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The Holistic Vision of John Wesley: Q&A with Randy Maddox Part I The Holistic Vision of John Wesley: Q&A with Randy Maddox Part I
BY JOHN SHORB
October 25, 2010

John Wesley, 18th-century Anglican priest and founder of Methodism, cared about people’s bodies. Through his sermons and writings, he often advocated a holistic approach for his time, emphasizing vigorous exercise, fresh air, and healthy diet. Wesley also had a particular care for the disadvantaged in society and wanted to make sure that all had access and understanding to the medical advice of the day. In this first interview with Randy Maddox, who serves as William Kellon Quick Professor of Theology and Methodist Studies at Duke Divinity School, we will discuss John Wesley’s focus on physical and spiritual well-being. In Part II, Maddox discusses The Primitive Physick, Wesley's book of medical advice.

John Shorb: During Wesley’s time, who was the medical expert? Who was trained to help the sick?

Randy Maddox: In most of the little villages in England, the only person that would have had the benefit of any higher education would have been a clergy person. And thus built into the training at Oxford or at Cambridge was coursework in medical advice as well as the coursework that they did such as scripture or theology for being clergy. So, Wesley was trained in the medical advice of the day as part of his education.

What did the role of a physician or healerlook like? Would Wesley have ever given treatment or practiced surgery?

For Wesley, it was usually giving advice. That’s what they would have understood a physician as in that day. But he blurs that role sometimes. For example, when he sets up dispensaries, in essence, he becomes an apothecary. He becomes the drug store, the place you go to get the elements you’re going to use to heal. But he’s doing that primarily because he’s trying to make them available for those who can’t afford to buy them at the regular apothecary. I never see him taking on the role of barber-surgeon, that is doing actual surgery. Sometimes he would suggest it be done. Only very rarely does he recommend letting blood. He tends to be suspicious of letting blood, which was a very common remedy in the 18th century.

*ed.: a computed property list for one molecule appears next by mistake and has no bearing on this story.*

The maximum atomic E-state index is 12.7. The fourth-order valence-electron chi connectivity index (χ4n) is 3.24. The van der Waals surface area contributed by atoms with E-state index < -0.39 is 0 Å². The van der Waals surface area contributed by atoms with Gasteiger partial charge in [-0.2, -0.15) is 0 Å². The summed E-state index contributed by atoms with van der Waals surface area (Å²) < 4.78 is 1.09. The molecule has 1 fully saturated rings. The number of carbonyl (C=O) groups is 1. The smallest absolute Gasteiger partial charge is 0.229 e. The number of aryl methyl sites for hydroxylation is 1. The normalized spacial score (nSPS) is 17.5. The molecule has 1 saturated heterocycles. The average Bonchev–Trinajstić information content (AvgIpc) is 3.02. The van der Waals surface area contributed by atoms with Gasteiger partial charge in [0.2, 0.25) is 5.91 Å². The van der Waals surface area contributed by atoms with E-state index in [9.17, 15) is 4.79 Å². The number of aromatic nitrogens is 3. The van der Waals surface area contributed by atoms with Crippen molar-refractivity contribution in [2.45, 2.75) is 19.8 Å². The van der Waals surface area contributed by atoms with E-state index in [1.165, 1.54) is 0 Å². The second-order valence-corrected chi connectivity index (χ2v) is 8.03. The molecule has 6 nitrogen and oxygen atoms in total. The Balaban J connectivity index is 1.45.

Could you talk about the kind of advice Wesley gave, especially in his book The Primitive Physick?

The most important thing about the book The Primitive Physick and Wesley’s advice that he scatters throughout his letters is that his emphasis is always on preventative care. He emphasizes the kind of things we ought to be doing routinely to cultivate health. If you do get ill or injured, Wesley also gives suggestions for that. In a way, it’s modeled like his guide to the search of life. He’s encouraging us to do the same in our physical dimensions of our being to promote health and wholeness. In the advice he gives, one of the central elements is about exercising correctly. He encourages you to get out and walk, particularly walking in the open air when you can.

Did Wesley direct his advice to the average person of his time?

Yes, I think that’s the crucial thing. What pushed him was a desire to make the best medical and health advice available and accessible to those who were not among the privileged few. The privileged could afford to pay professional physicians at that point. In the 1740s and 50s, the Royal Society of Physicians had organized in London, and there were only about a hundred people approved by that society. Most of them were in and around London, so if you didn’t have access to them, where did you get this advice? Wesley is trying to make sure that those who are not among the wealthier have access to it as well. That is carried on in Methodist history. Methodists have always had this particular concern to support and encourage the development of medicine and to use the gifts wisely that God has given us. Then to ask the question: how do we then make sure that those resources are also accessible to those of the most limited means, to the poor?